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The Team at Laudale

Alec Laurie
Alec Laurie
Managing Director

What a CEO wants from a Technology Leader

Some time ago I wrote a post on what technology leaders want to understand about an opportunity, so it made sense to (eventually) examine something resembling the ‘reverse’ of this subject.

What do CEO’s want from technology leaders? 

It’s a question we ask frequently in ‘search’, but it was a conversation this month that jump-started my desire to share the answers.

During dinner with a client – the CEO of a Private-Equity backed lending platform – who had appointed a CTO about 15 months prior, ‘CEO’ described ‘CTO’ as “one of the best hires I’ve ever made”. Naturally, I was curious to understand why.

Now, this is anecdotal; a more robust piece would consider that there are a ton of variables, from the size and strategy of the organisation, to the personalities involved. However, having now spent a considerable proportion of my life in similar conversations, I believe several of the below points are representative. At the same time, some are very subjective, which I personally find intriguing as they come from left-of-field – they’re not the rote answers we hear every day.

Here are some of the main points of our chat:

The CTO is a ‘techie’.

Obvious, right? Well, not entirely. If I had a pound for every time I heard a tech leader say “I’m very much a business person these days”, or words to that effect, I’d… well, I’d have a very nice pile of pounds. I even encourage this, and so does most of the mainstream ‘tech leader’ reading, in my opinion. But, have you ever thought that the CEO might love the fact that you’re a technology professional? The CEO above certainly does. He loves how much his CTO loves tech! Because great CEOs (great leaders generally) know how to build effective teams with ownership and accountability of specialist areas. CEOs don’t know it all, that’s why they hired you. Maybe not dissimilar to the reason you hired your Head of Engineering or your Head of IT Ops…

At the same time… the CTO is effective with ‘non-techies’. 

(I promise it gets less cliche). We used an example of this done badly, to bring the point to life. That CTO who gets a bit hot under the collar – maybe lacks a bit of patience – with the exec member that can’t grasp the tech discussion (think, Mark Zuckerberg’s Senate hearing). Working effectively with non-techie people – whether peers, investors, NEDs, or end-users – goes beyond communication skills, emotional intelligence and patience. Those are all absolutely fundamental, of course, but a broader perspective and a genuine understanding of how organisations work is the key piece, in my opinion. That appreciation that everyone has a role, that everyone has a profession or strength, and that acceptance that you might know it all technologically, but you don’t know it all.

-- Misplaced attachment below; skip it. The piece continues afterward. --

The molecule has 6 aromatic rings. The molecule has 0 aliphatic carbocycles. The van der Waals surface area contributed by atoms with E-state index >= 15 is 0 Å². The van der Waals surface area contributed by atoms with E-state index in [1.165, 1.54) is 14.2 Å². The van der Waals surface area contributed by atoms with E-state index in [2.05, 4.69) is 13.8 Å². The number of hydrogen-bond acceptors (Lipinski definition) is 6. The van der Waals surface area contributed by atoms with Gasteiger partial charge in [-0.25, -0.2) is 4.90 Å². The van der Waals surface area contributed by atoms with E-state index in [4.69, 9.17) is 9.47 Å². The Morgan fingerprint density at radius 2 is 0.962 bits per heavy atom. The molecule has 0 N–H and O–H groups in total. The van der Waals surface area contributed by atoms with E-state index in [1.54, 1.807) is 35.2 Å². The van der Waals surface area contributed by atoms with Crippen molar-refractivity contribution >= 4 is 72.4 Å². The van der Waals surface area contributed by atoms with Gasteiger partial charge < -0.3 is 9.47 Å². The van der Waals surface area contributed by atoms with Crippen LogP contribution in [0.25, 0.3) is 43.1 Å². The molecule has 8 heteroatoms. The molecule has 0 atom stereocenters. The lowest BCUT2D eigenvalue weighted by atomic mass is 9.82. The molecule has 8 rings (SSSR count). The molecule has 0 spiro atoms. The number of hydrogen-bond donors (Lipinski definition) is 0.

The CTO improvises to solve problems.

Yes, we all like to live in a world where any role title that begins with ‘C’ is all about the strategic agenda. Well, apparently, sometimes the proverbial hits the fan for everyone and this is when the very best can stand out. There was a brilliant story at this point in our conversation about a particular piece of technology failing and the CTO’s very practical, hands-on, response (you’ll appreciate I can’t share the details). An ability to lead by example throughout major incidents and, importantly, deliver outside-the-box solutions are highly valued qualities.

The CTO delivers tangible outcomes, quickly.

This isn’t just about ‘low hanging fruit’ to impress the Chief and win over skeptical stakeholders. This is about producing real business results with what you have at your disposal and is especially important in the early days. Why the early days, if it’s isn’t just to win people over? Because business moves very quickly. And, like the point above about ‘strategic’ vs ‘responsive’, there’s a reason the CTO has been brought in at this point in time – 9 times out of 10 there’s a window of opportunity during which you can either solve a problem or realise an opportunity. Granted there are a lot of organisations who plan things beautifully and are strategically flawless… but then there’s the rest of us.

The CTO can see the CEO’s ‘big picture’.

This isn’t necessarily about being a ‘business person’ (business is tech; tech is business, etc…), but more about genuinely ‘getting it’ with this particular CEO in this particular business. Knowing that – yes, there’s a strategy and, yes, you have a role to play in that – but there’s an overarching vision and very specific outcomes that will always be highest on the CEO’s agenda. What does this business want to be? Who does this business serve? How will you know when you’re there? And then, crucially, how do you enable this? The great CTO doesn’t get this spot on every day but, more often than not, they are able to remind themselves and their teams of the bigger picture. In practice, this could mean simply accepting when something doesn’t go your way, trusting it’s for a good reason. Equally, it could mean you’re truly at the centre of driving transformational growth.

As I said above, this is an anecdote, but I hope you’ve read something here that resonates. I’m always up for learning about this topic, so please feel free to comment and share your experiences (apologies in advance that I can’t reply to all).